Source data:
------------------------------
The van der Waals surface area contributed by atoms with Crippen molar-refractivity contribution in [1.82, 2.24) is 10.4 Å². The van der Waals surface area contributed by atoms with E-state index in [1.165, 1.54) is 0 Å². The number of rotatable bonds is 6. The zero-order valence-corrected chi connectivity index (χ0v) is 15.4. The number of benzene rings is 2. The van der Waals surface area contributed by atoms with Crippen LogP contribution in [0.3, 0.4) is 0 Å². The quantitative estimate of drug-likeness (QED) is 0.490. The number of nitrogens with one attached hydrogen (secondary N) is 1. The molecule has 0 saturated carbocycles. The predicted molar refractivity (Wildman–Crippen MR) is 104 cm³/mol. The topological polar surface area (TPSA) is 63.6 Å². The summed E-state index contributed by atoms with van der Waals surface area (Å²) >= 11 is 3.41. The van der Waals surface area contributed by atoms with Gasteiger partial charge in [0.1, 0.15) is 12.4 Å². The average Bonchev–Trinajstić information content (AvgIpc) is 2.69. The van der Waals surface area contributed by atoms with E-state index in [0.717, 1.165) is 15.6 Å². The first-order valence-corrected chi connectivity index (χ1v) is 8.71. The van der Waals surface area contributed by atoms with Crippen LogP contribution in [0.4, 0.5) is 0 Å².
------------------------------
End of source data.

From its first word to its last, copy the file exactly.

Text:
The van der Waals surface area contributed by atoms with Crippen molar-refractivity contribution in [1.82, 2.24) is 10.4 Å². The van der Waals surface area contributed by atoms with E-state index in [1.165, 1.54) is 0 Å². The number of rotatable bonds is 6. The zero-order valence-corrected chi connectivity index (χ0v) is 15.4. The number of benzene rings is 2. The van der Waals surface area contributed by atoms with Crippen LogP contribution in [0.3, 0.4) is 0 Å². The quantitative estimate of drug-likeness (QED) is 0.490. The number of nitrogens with one attached hydrogen (secondary N) is 1. The molecule has 0 saturated carbocycles. The predicted molar refractivity (Wildman–Crippen MR) is 104 cm³/mol. The topological polar surface area (TPSA) is 63.6 Å². The summed E-state index contributed by atoms with van der Waals surface area (Å²) >= 11 is 3.41. The van der Waals surface area contributed by atoms with Gasteiger partial charge in [0.1, 0.15) is 12.4 Å². The average Bonchev–Trinajstić information content (AvgIpc) is 2.69. The van der Waals surface area contributed by atoms with E-state index in [0.717, 1.165) is 15.6 Å². The first-order valence-corrected chi connectivity index (χ1v) is 8.71. The van der Waals surface area contributed by atoms with Crippen LogP contribution in [0.4, 0.5) is 0 Å².